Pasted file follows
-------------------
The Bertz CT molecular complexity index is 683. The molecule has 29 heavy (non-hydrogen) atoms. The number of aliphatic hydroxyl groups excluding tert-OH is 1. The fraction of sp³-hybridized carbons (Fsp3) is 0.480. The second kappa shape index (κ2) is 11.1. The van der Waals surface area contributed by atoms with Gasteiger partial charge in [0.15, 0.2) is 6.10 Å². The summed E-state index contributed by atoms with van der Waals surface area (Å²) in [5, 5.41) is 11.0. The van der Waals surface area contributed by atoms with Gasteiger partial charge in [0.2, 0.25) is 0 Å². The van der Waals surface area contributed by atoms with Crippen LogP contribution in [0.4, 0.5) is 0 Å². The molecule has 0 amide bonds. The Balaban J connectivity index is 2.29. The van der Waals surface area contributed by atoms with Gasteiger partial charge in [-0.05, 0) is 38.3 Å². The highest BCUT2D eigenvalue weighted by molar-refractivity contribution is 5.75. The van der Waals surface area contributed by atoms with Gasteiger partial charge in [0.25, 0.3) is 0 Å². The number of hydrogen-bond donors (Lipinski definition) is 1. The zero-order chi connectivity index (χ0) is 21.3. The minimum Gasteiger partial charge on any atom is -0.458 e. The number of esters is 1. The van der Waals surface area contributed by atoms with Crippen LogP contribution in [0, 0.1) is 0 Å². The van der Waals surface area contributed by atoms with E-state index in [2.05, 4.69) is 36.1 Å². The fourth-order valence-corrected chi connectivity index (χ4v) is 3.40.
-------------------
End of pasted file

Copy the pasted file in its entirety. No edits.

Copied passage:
The Bertz CT molecular complexity index is 683. The molecule has 29 heavy (non-hydrogen) atoms. The number of aliphatic hydroxyl groups excluding tert-OH is 1. The fraction of sp³-hybridized carbons (Fsp3) is 0.480. The second kappa shape index (κ2) is 11.1. The van der Waals surface area contributed by atoms with Gasteiger partial charge in [0.15, 0.2) is 6.10 Å². The summed E-state index contributed by atoms with van der Waals surface area (Å²) in [5, 5.41) is 11.0. The van der Waals surface area contributed by atoms with Gasteiger partial charge in [0.2, 0.25) is 0 Å². The van der Waals surface area contributed by atoms with Crippen LogP contribution in [0.4, 0.5) is 0 Å². The molecule has 0 amide bonds. The Balaban J connectivity index is 2.29. The van der Waals surface area contributed by atoms with Gasteiger partial charge in [-0.05, 0) is 38.3 Å². The highest BCUT2D eigenvalue weighted by molar-refractivity contribution is 5.75. The van der Waals surface area contributed by atoms with Gasteiger partial charge in [0.25, 0.3) is 0 Å². The number of hydrogen-bond donors (Lipinski definition) is 1. The zero-order chi connectivity index (χ0) is 21.3. The minimum Gasteiger partial charge on any atom is -0.458 e. The number of esters is 1. The van der Waals surface area contributed by atoms with Crippen LogP contribution in [0, 0.1) is 0 Å². The van der Waals surface area contributed by atoms with E-state index in [2.05, 4.69) is 36.1 Å². The fourth-order valence-corrected chi connectivity index (χ4v) is 3.40.